# Can someone give a simple guide of Dirichlet process clustering?

I am trying to understand the Dirichlet process and Dirichlet process clustering, but because of my lack of knowledge of stochastic process theory and measure theory, I cannot understand what the Dirichlet process is exactly. I know what the Dirichlet distribution is, but I cannot move forward.

Can someone give me a naive introduction of the Dirichlet process and clustering?

• the difference between (Dirichlet) distribution and (Dirichlet) process,

• how Poly's url or stick breaking emphasis Dirichlet process,

• and most importantly how Gibbs sampling based clustering of Dirichlet mixture model utilizing Dirichlet process works.

• For the connections between DD and DP and Polya urns and Chinese restaurants and sticks: blog.echen.me/2012/03/20/…. I don't know of a programmatic exposition of the Gibbs sampler for it. There are a lot of tricks and things to keep straight in a Gibbs sampler for DP, so each implementation can be different, and any such document will probably fail to cover many features of other implementations. scikit-learn.org/stable/auto_examples/mixture/… is one implementation. Oct 7, 2013 at 18:49
• You probably mean "clustering of Gaussian mixture model", or something other than "Dirichlet" I assume? Oct 7, 2013 at 18:51
• I mean Dirichlet Process Clustering directly. Oct 8, 2013 at 10:47
• blog.echen.me/2012/03/20/… I think Edwin Chen's blog may help you to understand Dirichlet process
– user44012
Apr 18, 2014 at 1:30

What is the difference between (Dirichlet) distribution and (Dirichlet) process?

The difference between a Dirichlet distribution and a Dirichlet process is perhaps easier to understand when you understand the difference between a Gaussian distribution and a Gaussian process. A Gaussian distribution pertains to the possible realizations of a single random variable. A Gaussian process constitutes a set of random variables in which this set is ordered. Often, this ordering is in time, but it doesn't need to be. We can draw a set of observations directly from the Gaussian process, or equivalently we can draw observations from a multivariate normal distribution (every linear combination of its components is normally distributed).

The Dirichlet distribution is a multivariate generalization of the beta distribution. It can be used to define probabilities for entities that sum up to 1. One of these entities that comes into mind are probabilities themselves of course. :-) Parallel to the Gaussian process, the Dirichlet process can be seen as a set of random variables. In this case nothing is said about ordering, but there is something said about a partition of a subset of these random variables. We can draw observations directly from a Dirichlet process, or equivalently we can draw observations from a (of course multivariate) Dirichlet distribution (every linear combination of its components is not a Dirichlet distribution though ).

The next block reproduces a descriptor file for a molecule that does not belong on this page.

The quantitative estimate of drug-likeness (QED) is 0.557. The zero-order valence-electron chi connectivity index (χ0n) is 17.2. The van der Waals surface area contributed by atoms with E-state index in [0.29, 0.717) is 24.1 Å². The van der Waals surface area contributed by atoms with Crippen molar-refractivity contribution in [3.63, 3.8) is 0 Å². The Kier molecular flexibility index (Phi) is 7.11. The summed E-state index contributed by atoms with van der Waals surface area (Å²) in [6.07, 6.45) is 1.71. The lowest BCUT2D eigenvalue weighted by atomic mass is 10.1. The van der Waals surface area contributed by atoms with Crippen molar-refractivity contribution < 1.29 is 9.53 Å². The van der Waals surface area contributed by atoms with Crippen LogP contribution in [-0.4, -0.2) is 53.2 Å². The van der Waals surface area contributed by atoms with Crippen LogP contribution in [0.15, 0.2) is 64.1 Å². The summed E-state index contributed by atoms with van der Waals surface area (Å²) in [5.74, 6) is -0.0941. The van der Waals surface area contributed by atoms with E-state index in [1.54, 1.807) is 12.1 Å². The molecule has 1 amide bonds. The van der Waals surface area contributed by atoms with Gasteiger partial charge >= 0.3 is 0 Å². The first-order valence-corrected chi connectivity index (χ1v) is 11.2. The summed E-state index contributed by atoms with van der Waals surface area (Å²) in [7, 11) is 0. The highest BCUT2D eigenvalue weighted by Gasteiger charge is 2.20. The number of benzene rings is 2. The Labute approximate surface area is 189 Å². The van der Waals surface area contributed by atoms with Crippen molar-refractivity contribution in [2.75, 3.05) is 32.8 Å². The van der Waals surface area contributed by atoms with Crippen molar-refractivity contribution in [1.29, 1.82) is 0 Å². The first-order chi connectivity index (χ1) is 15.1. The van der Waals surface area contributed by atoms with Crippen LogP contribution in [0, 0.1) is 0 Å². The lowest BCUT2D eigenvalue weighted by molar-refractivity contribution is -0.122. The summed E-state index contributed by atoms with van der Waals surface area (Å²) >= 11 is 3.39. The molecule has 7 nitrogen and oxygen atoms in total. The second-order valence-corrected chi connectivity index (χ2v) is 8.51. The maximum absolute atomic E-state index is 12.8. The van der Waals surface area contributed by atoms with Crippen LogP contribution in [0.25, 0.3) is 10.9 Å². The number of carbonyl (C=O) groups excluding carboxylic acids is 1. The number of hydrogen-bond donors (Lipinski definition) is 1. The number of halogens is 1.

How is Pólya's urn or stick breaking related to the Dirichlet process? Suppose, we have drawn many observations from a Dirichlet process. We subsequently study the distribution of these observations. As you probably know, the incredible feat of the Dirichlet Process is to pick the same value from a continuous range of all possible values time after time (governed by the alpha parameter). The frequencies with which different values are repeatedly picked can be obtained by multiple means. The Chinese Restaurant Process is just one of the manners. The Pólya's urn strategy with colored balls that you duplicate and put back and where you pick a random new color if you pick a black ball is exactly the same as the CRP. The stick-breaking process is different though. It doesn't say anything about the "values" (colors) of each piece of the stick that you break in a generative fashion. The only thing after all the breaking is the number of balls of the same color, the distribution (of the colors).

How to do Gibbs sampling? The Dirichlet process has a very interesting property. In the analog of the CRP, you can take a random customer out and "act as if" this is the first customer. In Gibbs sampling you calculate all the time the conditional of one of the random variables in a multivariate distribution given all the others, so if there is a closed-form formulation of this procedure, Gibbs sampling is very natural. The exchangeability property is worth to explore. Try for example to calculate the probability that two totally random customers (e.g. the first and the last) sit at the same table with alpha=1. Gibbs sampling on the level of the customers though, is not so smart, because - if you recall the restaurant - there are a lot of customers at the same table. So, it would be nice if you can update directly an entire table. Implementation details like this always refer to Neal's technical report which I also recommend .

 On the distribution of linear combinations of the components of a Dirichlet random vector (2000) Provost, Cheong

 Markov Chain Sampling Methods for Dirichlet Process Mixture Models (1998) Neal

These are two great tutorials,

specially the first one, with a reference to a very succinct tutorial on measure theory. I would start with the first one, because it starts by introducing the Dirichlet distribution and sampling, and then moves one to the continuous case, the Dirichlet process. It helped me a lot to understand it.

The tutorial address the first two questions. The sampling schemes are derived in detail. The Dirichlet process is a generalization of the Dirichlet distribution.

The Dirichlet distribution is a distribution over the distributions modelling discrete events from a given number of categories. In other words, you can model densities of probability of categorical variables with a Dirichlet distribution. The Dirichlet process allows you to model distributions over continuous variables.